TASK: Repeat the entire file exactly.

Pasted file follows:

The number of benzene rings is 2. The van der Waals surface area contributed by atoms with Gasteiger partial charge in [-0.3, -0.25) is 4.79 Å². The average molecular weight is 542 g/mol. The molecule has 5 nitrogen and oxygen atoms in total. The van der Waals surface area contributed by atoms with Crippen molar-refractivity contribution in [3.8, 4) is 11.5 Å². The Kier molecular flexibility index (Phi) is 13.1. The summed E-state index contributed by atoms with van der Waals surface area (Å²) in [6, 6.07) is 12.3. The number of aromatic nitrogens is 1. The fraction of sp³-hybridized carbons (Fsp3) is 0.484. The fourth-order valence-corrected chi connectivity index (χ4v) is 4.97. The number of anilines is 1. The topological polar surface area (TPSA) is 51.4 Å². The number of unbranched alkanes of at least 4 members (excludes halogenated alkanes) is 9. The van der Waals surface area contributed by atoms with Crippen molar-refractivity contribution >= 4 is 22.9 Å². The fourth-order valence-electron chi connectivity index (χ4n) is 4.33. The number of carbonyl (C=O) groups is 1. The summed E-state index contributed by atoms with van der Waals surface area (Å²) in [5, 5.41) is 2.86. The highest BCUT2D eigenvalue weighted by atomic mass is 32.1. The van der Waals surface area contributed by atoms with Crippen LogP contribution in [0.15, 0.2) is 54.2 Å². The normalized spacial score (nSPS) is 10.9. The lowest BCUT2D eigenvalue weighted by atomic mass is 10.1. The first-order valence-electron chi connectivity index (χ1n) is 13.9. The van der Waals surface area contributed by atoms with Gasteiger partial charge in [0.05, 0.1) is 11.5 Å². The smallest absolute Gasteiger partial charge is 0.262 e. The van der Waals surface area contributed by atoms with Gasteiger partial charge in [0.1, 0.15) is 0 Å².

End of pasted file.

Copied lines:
The number of benzene rings is 2. The van der Waals surface area contributed by atoms with Gasteiger partial charge in [-0.3, -0.25) is 4.79 Å². The average molecular weight is 542 g/mol. The molecule has 5 nitrogen and oxygen atoms in total. The van der Waals surface area contributed by atoms with Crippen molar-refractivity contribution in [3.8, 4) is 11.5 Å². The Kier molecular flexibility index (Phi) is 13.1. The summed E-state index contributed by atoms with van der Waals surface area (Å²) in [6, 6.07) is 12.3. The number of aromatic nitrogens is 1. The fraction of sp³-hybridized carbons (Fsp3) is 0.484. The fourth-order valence-corrected chi connectivity index (χ4v) is 4.97. The number of anilines is 1. The topological polar surface area (TPSA) is 51.4 Å². The number of unbranched alkanes of at least 4 members (excludes halogenated alkanes) is 9. The van der Waals surface area contributed by atoms with Crippen molar-refractivity contribution >= 4 is 22.9 Å². The fourth-order valence-electron chi connectivity index (χ4n) is 4.33. The number of carbonyl (C=O) groups is 1. The summed E-state index contributed by atoms with van der Waals surface area (Å²) in [5, 5.41) is 2.86. The highest BCUT2D eigenvalue weighted by atomic mass is 32.1. The van der Waals surface area contributed by atoms with Crippen LogP contribution in [0.15, 0.2) is 54.2 Å². The normalized spacial score (nSPS) is 10.9. The lowest BCUT2D eigenvalue weighted by atomic mass is 10.1. The first-order valence-electron chi connectivity index (χ1n) is 13.9. The van der Waals surface area contributed by atoms with Gasteiger partial charge in [0.05, 0.1) is 11.5 Å². The smallest absolute Gasteiger partial charge is 0.262 e. The van der Waals surface area contributed by atoms with Gasteiger partial charge in [0.1, 0.15) is 0 Å².